Technology In The Industrial Revolution
Changes in the way people worked, the reformation of social class structure, the concepts that people had about social classes, and the modified international balance of political power were all attributes of the Industrial Revolution. The Revolution's radical changes effected the human experience in both negative and positive means. One aspect that had a positive significant impact on the Revolution was the advancement in technology.
Exactly when the development of industry began can be answered according to different definitions of industry. Industry may be viewed in terms of energy use. The Industrial Revolution may have begun when people stopped using human and animal power, and started using some type of mechanical power source. Even though this did occur, it may suggest that the Revolution began with the first production of power through wind and water. These techniques were practiced during medieval times in the West and earlier China. But, industry may also be viewed in terms of production. This would mean that the Industrial Revolution began in the 13th century when the production of textiles and raw materials were centralized around mills. Perhaps the Revolution began once people started to change materials and the way they put them to use. One example would be the production of iron through blast furnaces. Such an invention would lead to the employment of more people during the 15th and 16th centuries. These people would then be working in one of the first factory systems in the Cottage Industry. True evolution in industry did not begin until the late 1700s.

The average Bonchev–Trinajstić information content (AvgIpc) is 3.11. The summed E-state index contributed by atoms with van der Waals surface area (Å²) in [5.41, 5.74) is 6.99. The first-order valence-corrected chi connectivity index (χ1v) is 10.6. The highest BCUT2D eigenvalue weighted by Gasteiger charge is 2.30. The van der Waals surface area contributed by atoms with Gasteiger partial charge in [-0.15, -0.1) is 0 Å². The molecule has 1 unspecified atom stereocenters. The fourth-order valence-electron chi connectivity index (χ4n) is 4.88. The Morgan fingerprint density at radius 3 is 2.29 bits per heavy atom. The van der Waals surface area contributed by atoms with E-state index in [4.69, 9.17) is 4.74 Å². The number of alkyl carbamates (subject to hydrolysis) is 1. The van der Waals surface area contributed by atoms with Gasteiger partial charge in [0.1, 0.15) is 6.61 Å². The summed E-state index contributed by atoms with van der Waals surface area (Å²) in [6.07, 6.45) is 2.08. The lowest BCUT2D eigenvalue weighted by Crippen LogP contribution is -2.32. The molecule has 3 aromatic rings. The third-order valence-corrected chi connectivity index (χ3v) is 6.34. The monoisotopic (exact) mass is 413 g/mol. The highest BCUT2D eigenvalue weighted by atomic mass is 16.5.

Each aspect described in the previous paragraph led up to the Industrial Revolution in England. Each had its own developments, yet, the Industrial Revolution brought something new and unexpected to history. England began to establish a new form of industrial technology which worked simultaneously with industrial growth. Previous to the Industrial Revolution, from 1700 to 1760, industry grew only 0.7 percent. Later when the Revolution was at its height, between 1801 and 1831 industry grew 3 percent (McKay 729).
There were two key inventions that had a huge impact on the Industrial Revolution. John Kay, an English engineer invented the flying shuttle. They flying shuttle was a machine that made cotton workers capable of weaving much faster. Kay received the patent for the flying shuttle on May 26, 1733. Thirty-one years late in 1764, an English carpenter name James Hargreaves invented the spinning jenny. This machine multiplied the amount of yarn produced. The only setback was that the spinning jenny produced only one type of yarn needed for weaving (Bruno 158). Then another inventor, Richard Arkwright, made the water frame. This invention made it possible to produce the other type of yarn needed and required much waterpower. The new spinning machine that Arkwright invented was made...